Book #86: Bear, Otter, and the Kid (2011)

BearOtter&KidAudMEDAuthor: T.J. Klune
Language: English
Length: 740 minutes (12 hours 20 minutes)
Finished listening on: 5 May 2015

I put this book off for a long time, despite having seen it in the gay fiction sections of Amazon and Audible repeatedly. A lot of that is to do with Sturgeon’s law regarding diminishing returns: ninety percent of gay fiction is awful. Plus, this book has a really bad title, as if the author sat down to write a clickbait title. How do we attract gay people to this book? I know, let’s make the main characters have nicknames that are straight out of gay culture and refer to their body type! But it was getting good reviews, has two sequels, and is popular enough to justify recording as an audiobook (to be fair, this isn’t much of an indicator, but it can act as a weak litmus test), so I gave it the benefit of the doubt and went for it.

The title’s explanation turns out to be rather unsatisfactory, as well, because the titular characters Bear and Otter, despite being named after gay body types, are nothing of the sort. A quick primer in case you’re clueless about gay male culture and still reading this: a bear is a very hairy and probably chubby and/or muscular man, and an otter is hairy and thin or younger than a bear – it’s the middle ground between a bear and a twink (a bear’s polar opposite, a young hairless guy). Why gay men have to name and compartmentalize body types in such a way I will never know – it frustrates me – but rest assured they have a standard meaning, so when the characters here are described and they’re nothing like their namesakes, it’s confusing at best. Indeed if anything, they’re the opposite, as Otter is the large burly one who is older. The names are supposed to be misheard by a younger character, then become the nickname of the older character.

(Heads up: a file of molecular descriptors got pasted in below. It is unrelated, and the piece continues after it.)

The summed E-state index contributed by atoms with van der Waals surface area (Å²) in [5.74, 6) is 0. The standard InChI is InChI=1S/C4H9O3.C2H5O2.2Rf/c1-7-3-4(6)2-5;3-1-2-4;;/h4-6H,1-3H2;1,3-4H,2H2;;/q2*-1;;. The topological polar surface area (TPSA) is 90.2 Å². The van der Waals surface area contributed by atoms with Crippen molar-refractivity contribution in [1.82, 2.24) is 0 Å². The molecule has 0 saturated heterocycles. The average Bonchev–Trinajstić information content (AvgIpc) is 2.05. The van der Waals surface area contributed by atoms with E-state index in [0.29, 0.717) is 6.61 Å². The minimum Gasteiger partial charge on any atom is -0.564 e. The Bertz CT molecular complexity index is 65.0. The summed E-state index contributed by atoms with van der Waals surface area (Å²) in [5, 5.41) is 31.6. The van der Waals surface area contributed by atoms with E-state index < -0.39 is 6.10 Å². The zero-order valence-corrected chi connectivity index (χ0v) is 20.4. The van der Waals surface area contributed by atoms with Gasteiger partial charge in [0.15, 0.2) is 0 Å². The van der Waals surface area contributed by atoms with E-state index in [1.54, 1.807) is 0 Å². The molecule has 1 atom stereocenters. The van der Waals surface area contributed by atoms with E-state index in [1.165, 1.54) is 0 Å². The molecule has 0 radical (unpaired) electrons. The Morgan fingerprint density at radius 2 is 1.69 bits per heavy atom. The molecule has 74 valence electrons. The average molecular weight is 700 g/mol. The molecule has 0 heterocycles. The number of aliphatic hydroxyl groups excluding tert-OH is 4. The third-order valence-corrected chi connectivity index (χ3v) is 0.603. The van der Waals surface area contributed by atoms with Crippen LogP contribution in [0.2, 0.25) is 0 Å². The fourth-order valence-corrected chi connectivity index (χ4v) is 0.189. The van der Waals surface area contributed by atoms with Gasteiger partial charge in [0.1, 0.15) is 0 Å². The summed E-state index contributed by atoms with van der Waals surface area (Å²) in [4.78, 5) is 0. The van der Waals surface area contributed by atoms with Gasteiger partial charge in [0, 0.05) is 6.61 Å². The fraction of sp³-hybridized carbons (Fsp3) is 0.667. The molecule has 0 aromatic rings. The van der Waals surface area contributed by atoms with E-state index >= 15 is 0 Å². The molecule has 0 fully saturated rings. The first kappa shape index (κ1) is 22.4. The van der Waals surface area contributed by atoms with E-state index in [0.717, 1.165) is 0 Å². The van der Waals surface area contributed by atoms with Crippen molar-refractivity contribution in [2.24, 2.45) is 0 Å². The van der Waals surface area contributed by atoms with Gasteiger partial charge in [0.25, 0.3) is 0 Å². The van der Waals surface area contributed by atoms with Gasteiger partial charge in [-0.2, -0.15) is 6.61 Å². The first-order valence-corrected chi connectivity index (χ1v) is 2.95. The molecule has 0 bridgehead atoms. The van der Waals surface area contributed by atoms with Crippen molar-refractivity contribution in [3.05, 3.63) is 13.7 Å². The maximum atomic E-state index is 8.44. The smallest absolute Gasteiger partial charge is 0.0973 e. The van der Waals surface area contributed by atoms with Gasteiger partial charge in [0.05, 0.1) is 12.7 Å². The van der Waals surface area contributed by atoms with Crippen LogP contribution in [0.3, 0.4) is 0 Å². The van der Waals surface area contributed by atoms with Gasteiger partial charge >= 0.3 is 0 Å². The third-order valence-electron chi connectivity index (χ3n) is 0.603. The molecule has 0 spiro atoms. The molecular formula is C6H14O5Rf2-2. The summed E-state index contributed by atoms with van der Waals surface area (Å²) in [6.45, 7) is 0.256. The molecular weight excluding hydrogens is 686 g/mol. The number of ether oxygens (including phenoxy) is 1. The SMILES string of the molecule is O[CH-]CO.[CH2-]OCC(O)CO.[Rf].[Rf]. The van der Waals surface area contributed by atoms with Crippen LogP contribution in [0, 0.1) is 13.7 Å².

The Kid is fairly self-explanatory, though, to a degree. It seems to be a standard-ish arc of stories about gay families that the main character becomes the custodian of a young child (usually with some degree of unwillingness, to preserve a sense of conflict in the story). In this case, Bear (actually Derrick, and called Bear after his brother mispronounces his name) comes into custodianship of his brother Tyson after his mother ups and leaves. The gay aspect comes in a bit later as Bear finds out he’s in love with Otter (actually Oliver, and so named because Bear misheard his name as a kid too) and goes through something of an explosive coming out process.